Breakfast, Lunch & Dinner

Cooking makes me happy, it calms me down, it satisfies me in so many ways, it provides an opportunity to feed people I care about; food is my crack cocaine. I never take food for granted. I was born with a stomach issue that kept me from eating many types of foods and drinking many beverages. Surgery fixed this problem five years ago and now I can eat or drink anything. This surgery was available thirty years ago, however, not recommended by most gastrologists until recently. I consider myself fortunate to have found a good surgeon in Maine and I am forever grateful for modern medicine and good health insurance.

Breakfast is different everyday, however, I admittedly love cookies or cake in the morning. I don’t do it every day, but I do it a lot. It’s the coffee cake combo that does it for me. Never more than a couple of not-so-sweet cookies or a small piece of cake — lemon pound, chocolate layer, carrot, orange, banana bread — I try not to discriminate. Eggs on occasion, oatmeal, avocado toast, pancakes — I love it all.

I’ve been making lunch my “big” meal for a few years now. I prefer to cook, but I do go out on occasion. I like to go to the market early in the morning and choose what I’m cooking for lunch. Yesterday I spotted gorgeous veal steak at the local butcher; I grilled that with eggplant and roasted potatoes with fresh thyme from my terrace. Not a bad lunch.I paired all that with a Portuguese red. You can get a bold and beautiful red here for four euros.

I like leftovers for dinner. Something I prepared for lunch the day before or frozen leftovers. I also occasionally prepare a charcuterie plate with Portuguese cured meats, cheeses, some sort of fig or honey spread, olives, and toasted baguette (there is a French bakery in Tavira, a few towns over, where I buy my bread and rolls and freeze them). French bread will always be my absolute favorite. When I travel to France, I buy a fresh baguette almost everyday. A French pastry as well; they’re hard to resist.

Kitchen gadgets are the best. I splurge on good pots & pans and all of my kitchen appliances are high-end. Try to sell me the most expensive jeans or sneakers; fat chance.

Beer, Wine, Soda and Spirits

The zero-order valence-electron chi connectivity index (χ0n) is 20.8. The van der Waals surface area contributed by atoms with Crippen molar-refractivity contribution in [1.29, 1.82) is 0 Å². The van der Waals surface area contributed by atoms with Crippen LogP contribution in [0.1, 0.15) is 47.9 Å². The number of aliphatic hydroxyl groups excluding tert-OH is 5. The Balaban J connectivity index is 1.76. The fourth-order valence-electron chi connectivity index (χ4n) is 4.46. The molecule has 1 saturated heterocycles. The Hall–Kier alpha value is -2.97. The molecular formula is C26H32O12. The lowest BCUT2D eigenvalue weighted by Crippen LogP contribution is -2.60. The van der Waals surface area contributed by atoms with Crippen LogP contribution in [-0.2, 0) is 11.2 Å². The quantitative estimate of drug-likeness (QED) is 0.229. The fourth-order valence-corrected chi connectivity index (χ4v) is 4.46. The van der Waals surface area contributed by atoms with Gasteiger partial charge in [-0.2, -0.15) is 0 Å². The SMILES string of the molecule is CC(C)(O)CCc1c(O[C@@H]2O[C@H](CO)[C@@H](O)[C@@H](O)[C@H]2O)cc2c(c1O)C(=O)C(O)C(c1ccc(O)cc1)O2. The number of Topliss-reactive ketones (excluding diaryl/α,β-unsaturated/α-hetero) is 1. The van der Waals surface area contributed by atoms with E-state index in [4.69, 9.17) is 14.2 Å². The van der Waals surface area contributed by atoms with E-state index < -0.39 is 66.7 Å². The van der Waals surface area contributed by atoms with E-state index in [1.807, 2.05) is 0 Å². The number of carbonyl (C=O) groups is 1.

I hated beer until later in my 30s. I would only have a beer with pizza or a burger. I dated a Spaniard who loved beer and that changed everything. I started trying beer from all over the world and now I have to say that I like it almost as much as I like spirits . . . almost as much.

I couldn’t drink white wine until five years ago (stomach issue); now I drink it all the time. However, red wine is my true love. I enrolled in a couple of wine courses at the FCI, but I have a lot to learn (that part is fun). I would have to say a good French Bordeaux is my favorite, followed by Italian Amarone, Spanish Rioja, California Cabernet, Portuguese Alentejo and South African Syrahs. There are dozens of other wines and grape varieties I love to drink. Pair a great wine with excellent cuisine and you have heaven on earth.

Spirits make me happy, but there are a few I favor: Kentucky bourbon, French armagnac, Russian vodka, Cuban rum, brandy, and Swedish aquavit (snaps).

I often concoct my own crazy cocktails, I make homemade limoncello, and I have a fairly nice collection of wines (the wine refrigerator helps). I am not a connoisseur of anything. I know very little and I like what I like.

Sweet Versus Savory

I will leave it at this: a good savory dish will always be my first choice, but I love dessert and I enjoy baking. Tollhouse chocolate chip cookies with walnuts are my all-time, absolute favorite sweet.

Famous People I Knew (know)

My position at the French Culinary Institute and my involvement with the James Beard Foundation, afforded me the opportunity to work with, dine with, party with and/or meet, the following famous people (yes, I am name dropping): Julia Child, Anthony Bourdain, Isabella Rossellini, Larry Kramer, Joan Rivers, Christo and Jeanne-Claude, John Lithgow, Rosemary Clooney, Samuel Jackson, Joan Allen, Jacques Pepin, Andrew Soltner, Al Franken, Star Jones, Christine Baranski, Brooke Shields, Paul Bocuse, Lidia Bastianich, Alice Waters, Marcella Hazan, Joan Nathan, Barbara Fairchild, Massimo Bottura, Dana Cowan, Bobby Flay, Emeril Lagasse, José Andrés, Eric Ripert, Daniel Boulud, Aarón Sánchez, Ferran Adria, Bette Midler (30 seconds of bliss), Marcus Samuelsson, Al Roker, Anne Burrell, Ina Garten, and others. They were not all nice people, but I like to think I held my own around them. Several of the people I named were gracious and lovely; a few became friends.

Food is and will always be the greatest love of my life; Alejandro a close second.

“There is no sincere love than the love of food.”

— George Bernard Shaw

A Handful of recent food and beverage choices:

Upcoming Travel

Liverpool in two weeks to see a friend and Beatles sights/attractions. Toulouse in April, Berlin and Amsterdam, end of April and May, Geneva in June, Milan in July, Nantes and Pomic in August, and a Northern Europe Norwegian Line Cruise in October. I’m cutting back, so that I can be home more with Paco and the country I have come to love. I’ll write about some of it and keep other parts to myself.

Julia Child, Jacques Pepin, Leah Stewart and me. This was a good day.

Vanity at Any Age

Before I even type the first word I realize that if I’m going to write about vanity, I’ll have to reveal thoughts I usually reserve for my journal and trusted friends. I will try my best not to rant or overshare.

“The surest cure for vanity is loneliness.” Tom Wolfe

Image result for vanity quotese